A scammer may deliver on the promise if you join the system in the beginning (I once made 200% on my bitcoin deposit in 10 days), however, sooner or later he will run away with your money.
Bitcoin is a fairly unregulated world and nobody will hear you crying when you lose your savings.
If something seems too good to be true, it probably is.
#8 DON'T reuse your wallet addresses
Because Bitcoin is not anonymous and its blockchain is publicly accessible, it's strongly advised against reusing wallet addresses.
When only using a single address for multiple transactions it links to all yours and any participant's future transactions. This link then can be used in a taint analysis to compromise everyone's privacy and security.
When receiving bitcoins, make sure to automatically generate a new address for every new payment.
Most wallets let you do that. Don't use those that don't!
#9 DON'T buy bitcoins online
It may be tempting to buy bitcoins at the convenience of your computer, but leaving online traces may backfire later.
Exchange markets ask for all kinds of personal details to be compliant with KYC/AML (know your customer/anti-money laundering) requirements.
If you intend on paying taxes (urgh) you may be perfectly safe, but if you ignore to fund "your" government they may be after you in the future when they run out of money.
Buying (pseudo)anonymously in person and via decentralized exchange markets will fully or partially cover your traces and help keep you safe from the government violence.
If you have no choice other than using an exchange market, you may use a fully anonymous cryptocurrency such as Monero that will break the link to your bitcoins.
#10 DO use 2-factor authentication
When storing bitcoins with an online service (not recommended) or buying it on an exchange market such as Bitfinex, make sure to use U2F (universal second factor) or TOTP (time-based one-time password) to secure your account.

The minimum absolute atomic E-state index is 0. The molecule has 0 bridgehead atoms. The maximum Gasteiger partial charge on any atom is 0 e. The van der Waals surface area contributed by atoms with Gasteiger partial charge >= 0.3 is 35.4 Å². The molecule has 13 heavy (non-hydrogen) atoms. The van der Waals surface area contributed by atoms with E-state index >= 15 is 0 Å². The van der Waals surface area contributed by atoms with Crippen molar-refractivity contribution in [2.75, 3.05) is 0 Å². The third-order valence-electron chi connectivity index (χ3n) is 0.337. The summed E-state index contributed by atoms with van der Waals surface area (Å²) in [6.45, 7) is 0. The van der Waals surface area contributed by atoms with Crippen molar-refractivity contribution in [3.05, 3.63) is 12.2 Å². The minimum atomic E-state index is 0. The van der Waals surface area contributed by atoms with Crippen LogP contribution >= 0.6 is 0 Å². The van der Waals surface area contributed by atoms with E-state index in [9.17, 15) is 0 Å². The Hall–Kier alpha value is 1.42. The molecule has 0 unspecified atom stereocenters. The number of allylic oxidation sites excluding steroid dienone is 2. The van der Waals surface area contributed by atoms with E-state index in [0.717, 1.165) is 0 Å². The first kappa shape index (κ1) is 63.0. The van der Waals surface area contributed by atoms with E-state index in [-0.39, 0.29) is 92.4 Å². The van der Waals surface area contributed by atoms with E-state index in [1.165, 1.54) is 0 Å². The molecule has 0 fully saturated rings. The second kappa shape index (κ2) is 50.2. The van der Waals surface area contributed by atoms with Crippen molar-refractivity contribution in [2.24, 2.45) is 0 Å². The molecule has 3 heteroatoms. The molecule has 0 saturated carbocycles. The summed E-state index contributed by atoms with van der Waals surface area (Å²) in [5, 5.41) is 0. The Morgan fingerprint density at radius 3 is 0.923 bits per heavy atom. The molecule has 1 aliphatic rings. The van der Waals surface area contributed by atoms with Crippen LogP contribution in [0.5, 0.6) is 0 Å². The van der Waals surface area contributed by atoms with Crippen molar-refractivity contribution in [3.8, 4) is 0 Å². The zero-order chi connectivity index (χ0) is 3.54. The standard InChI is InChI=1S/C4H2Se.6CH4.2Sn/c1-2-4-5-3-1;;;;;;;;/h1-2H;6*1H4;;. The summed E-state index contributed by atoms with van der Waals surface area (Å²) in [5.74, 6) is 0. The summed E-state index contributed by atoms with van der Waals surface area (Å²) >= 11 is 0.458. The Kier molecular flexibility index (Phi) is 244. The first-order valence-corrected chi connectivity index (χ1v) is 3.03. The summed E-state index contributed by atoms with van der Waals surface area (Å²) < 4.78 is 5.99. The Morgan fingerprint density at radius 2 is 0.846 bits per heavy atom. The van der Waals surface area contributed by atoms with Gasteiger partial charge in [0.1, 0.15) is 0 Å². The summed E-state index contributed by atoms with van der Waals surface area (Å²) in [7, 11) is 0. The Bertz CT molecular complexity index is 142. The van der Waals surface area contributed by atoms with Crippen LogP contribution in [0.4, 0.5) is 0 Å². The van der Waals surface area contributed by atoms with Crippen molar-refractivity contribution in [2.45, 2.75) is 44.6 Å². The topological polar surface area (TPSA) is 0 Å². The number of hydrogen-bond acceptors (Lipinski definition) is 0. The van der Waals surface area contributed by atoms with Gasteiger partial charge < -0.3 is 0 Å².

Every time you're signing in to a web service secured by 2-factor authentication, you are requested to authorize such sign-in attempt with a second device.
Without this device, attackers can't sign in to your online account even if they accessed your login credentials.
Certain online services let you use Trezor which uses more secure U2F, with others you will have to stick with a bit less secure TOTP and your phone.
You've probably heard many success stories where Bitcoin traders profited thousands of percents per year. While it sounds good on paper, the reality is a bit different.
Trading is a zero-sum game which means for every $1 earned, someone had to lose it. And there are always more people on the losing side because they don't have skills, time nor money to play the market.
HODL refers to a term that suggests that bad traders should hold their bitcoins instead of trade them and possibly lose them.
Imagine this. Had you bought into Bitcoin in January 2013 when the price was around $10, kept it for 4 years and sold it now for $1190 you would have made 11800% in profit! All this while doing absolutely nothing.
Only very few people can make this much money trading and even if they do, they have to put massive effort into it.
#12 DON'T tell anyone the amount of bitcoins you own
I think this is pretty self-explanatory. When people realize you're rich, they usually get jealous and you will become a target of all kinds of fuckery.
Keep your "little" Bitcoin secret to you!